Ultrasound appearances of hepatic metastases

Last revised by Andrew Murphy on 23 Mar 2023

Ultrasound appearance of hepatic metastases can have bewildering variation, and the presence of hepatic steatosis can affect the sonographic appearance of liver lesions.

Radiographic features


Patterns do exist between ultrasound appearance of the hepatic metastases and the likely primary, which is sometimes helpful in directing a search for an unknown primary, as well as helping distinguish between benign lesions and metastatic disease from a particular primary:

Contrast-enhanced ultrasound

Contrast-enhanced ultrasound may be useful to increase the conspicuity of lesions and/or guide biopsy.

The 'hypovascular' and 'hypervascular' terminology refers to metastatic appearance on contrast-enhanced cross-sectional studies as peak arterial enhancement is not necessarily seen on arterial phase. The viable metastases of the liver show at least early peripheral enhancement on contrast-enhanced ultrasound even if the central aspect would remain unenhanced (necrotic). The extension of the central necrotic area often correlates the tumor size, hence small gastrointestinal metastases may enhance avidly and homogeneously in arterial phase.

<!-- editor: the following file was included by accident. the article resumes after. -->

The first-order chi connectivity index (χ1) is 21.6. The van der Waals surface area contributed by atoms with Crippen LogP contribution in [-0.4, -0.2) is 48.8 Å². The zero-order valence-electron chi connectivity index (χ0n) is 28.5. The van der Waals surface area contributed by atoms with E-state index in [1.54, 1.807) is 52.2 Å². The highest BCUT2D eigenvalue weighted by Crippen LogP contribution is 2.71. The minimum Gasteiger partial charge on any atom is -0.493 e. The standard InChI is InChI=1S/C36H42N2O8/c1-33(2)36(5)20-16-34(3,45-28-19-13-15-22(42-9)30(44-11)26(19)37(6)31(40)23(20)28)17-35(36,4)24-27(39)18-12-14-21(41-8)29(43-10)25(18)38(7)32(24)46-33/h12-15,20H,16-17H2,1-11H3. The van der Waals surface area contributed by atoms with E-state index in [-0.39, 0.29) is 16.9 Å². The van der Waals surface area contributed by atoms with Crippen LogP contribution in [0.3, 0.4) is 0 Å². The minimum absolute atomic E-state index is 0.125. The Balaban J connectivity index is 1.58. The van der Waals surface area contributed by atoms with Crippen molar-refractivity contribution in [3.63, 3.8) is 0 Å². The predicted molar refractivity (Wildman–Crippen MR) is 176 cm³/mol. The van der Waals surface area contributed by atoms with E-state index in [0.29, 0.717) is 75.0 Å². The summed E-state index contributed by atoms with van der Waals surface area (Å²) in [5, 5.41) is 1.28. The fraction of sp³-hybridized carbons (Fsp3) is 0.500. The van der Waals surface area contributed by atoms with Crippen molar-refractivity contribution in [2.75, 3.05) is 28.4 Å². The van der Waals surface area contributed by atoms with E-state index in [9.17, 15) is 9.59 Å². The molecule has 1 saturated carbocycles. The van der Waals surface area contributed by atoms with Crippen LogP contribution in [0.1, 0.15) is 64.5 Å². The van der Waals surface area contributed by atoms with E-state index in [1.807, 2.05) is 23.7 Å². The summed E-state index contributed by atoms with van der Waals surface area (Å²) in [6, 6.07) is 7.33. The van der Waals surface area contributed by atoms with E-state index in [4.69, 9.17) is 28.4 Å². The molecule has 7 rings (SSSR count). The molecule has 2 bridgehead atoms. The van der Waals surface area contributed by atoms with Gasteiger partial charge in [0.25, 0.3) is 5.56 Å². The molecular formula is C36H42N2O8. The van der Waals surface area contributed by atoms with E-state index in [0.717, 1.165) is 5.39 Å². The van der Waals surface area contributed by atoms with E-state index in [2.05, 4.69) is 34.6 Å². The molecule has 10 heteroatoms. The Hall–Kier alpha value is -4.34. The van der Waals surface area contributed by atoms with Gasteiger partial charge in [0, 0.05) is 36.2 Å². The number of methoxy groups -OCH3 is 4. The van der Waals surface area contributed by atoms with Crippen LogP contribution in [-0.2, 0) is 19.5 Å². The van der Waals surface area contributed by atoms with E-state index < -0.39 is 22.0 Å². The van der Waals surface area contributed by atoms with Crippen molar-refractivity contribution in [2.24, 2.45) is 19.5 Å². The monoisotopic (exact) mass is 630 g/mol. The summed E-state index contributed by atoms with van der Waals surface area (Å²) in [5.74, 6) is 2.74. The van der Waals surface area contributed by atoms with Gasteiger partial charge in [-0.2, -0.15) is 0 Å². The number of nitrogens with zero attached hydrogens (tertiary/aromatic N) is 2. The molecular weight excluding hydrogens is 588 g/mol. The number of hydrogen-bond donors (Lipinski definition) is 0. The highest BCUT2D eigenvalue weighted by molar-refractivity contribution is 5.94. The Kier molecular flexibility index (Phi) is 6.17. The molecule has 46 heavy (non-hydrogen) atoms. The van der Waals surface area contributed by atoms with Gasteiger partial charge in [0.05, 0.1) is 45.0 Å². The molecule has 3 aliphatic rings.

• arterial phase: variable depending on primary
    • hypovascular:  gastrointestinal, ovarian, pancreatic adenocarcinoma
    • hypervascular: neuroendocrine, melanoma, renal
  • portal venous and late phase
    • "wash out" (decreased echogenicity relative to background liver due to the lack of enhancement); may be the most useful phase for detection as all of the liver metastases show this phenomenon

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Cases and figures

  • Case 1: from RCC
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  • Case 2: upper GI or pancreatic primary
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  • Case 3: rectosigmoid cancer
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